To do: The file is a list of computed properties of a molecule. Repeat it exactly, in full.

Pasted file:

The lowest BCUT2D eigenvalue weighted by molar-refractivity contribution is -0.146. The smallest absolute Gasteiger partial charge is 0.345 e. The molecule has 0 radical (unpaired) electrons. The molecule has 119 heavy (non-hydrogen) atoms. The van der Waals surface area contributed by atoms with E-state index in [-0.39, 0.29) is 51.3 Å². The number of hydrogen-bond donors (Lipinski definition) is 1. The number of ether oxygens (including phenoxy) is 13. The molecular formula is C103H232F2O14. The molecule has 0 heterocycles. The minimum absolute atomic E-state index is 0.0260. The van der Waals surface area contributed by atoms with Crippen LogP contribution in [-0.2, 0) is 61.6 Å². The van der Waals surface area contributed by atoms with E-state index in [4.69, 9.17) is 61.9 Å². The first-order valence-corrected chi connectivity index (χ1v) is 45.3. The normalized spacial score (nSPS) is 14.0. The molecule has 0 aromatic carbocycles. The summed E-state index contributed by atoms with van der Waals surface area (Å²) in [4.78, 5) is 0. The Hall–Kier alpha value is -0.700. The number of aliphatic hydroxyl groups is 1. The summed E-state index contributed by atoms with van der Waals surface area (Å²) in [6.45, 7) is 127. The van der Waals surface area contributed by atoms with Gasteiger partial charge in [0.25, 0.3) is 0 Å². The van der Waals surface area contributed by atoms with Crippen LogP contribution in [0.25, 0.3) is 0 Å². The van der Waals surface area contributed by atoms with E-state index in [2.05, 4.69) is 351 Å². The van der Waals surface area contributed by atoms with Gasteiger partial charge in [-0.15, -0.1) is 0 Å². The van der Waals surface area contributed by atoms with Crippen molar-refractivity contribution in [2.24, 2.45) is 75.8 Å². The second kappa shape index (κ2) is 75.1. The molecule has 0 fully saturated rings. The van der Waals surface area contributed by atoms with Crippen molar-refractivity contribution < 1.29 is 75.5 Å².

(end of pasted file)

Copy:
The lowest BCUT2D eigenvalue weighted by molar-refractivity contribution is -0.146. The smallest absolute Gasteiger partial charge is 0.345 e. The molecule has 0 radical (unpaired) electrons. The molecule has 119 heavy (non-hydrogen) atoms. The van der Waals surface area contributed by atoms with E-state index in [-0.39, 0.29) is 51.3 Å². The number of hydrogen-bond donors (Lipinski definition) is 1. The number of ether oxygens (including phenoxy) is 13. The molecular formula is C103H232F2O14. The molecule has 0 heterocycles. The minimum absolute atomic E-state index is 0.0260. The van der Waals surface area contributed by atoms with Crippen LogP contribution in [-0.2, 0) is 61.6 Å². The van der Waals surface area contributed by atoms with E-state index in [4.69, 9.17) is 61.9 Å². The first-order valence-corrected chi connectivity index (χ1v) is 45.3. The normalized spacial score (nSPS) is 14.0. The molecule has 0 aromatic carbocycles. The summed E-state index contributed by atoms with van der Waals surface area (Å²) in [4.78, 5) is 0. The Hall–Kier alpha value is -0.700. The number of aliphatic hydroxyl groups is 1. The summed E-state index contributed by atoms with van der Waals surface area (Å²) in [6.45, 7) is 127. The van der Waals surface area contributed by atoms with Gasteiger partial charge in [0.25, 0.3) is 0 Å². The van der Waals surface area contributed by atoms with Crippen LogP contribution in [0.25, 0.3) is 0 Å². The van der Waals surface area contributed by atoms with E-state index in [2.05, 4.69) is 351 Å². The van der Waals surface area contributed by atoms with Gasteiger partial charge in [-0.15, -0.1) is 0 Å². The van der Waals surface area contributed by atoms with Crippen molar-refractivity contribution in [2.24, 2.45) is 75.8 Å². The second kappa shape index (κ2) is 75.1. The molecule has 0 fully saturated rings. The van der Waals surface area contributed by atoms with Crippen molar-refractivity contribution < 1.29 is 75.5 Å².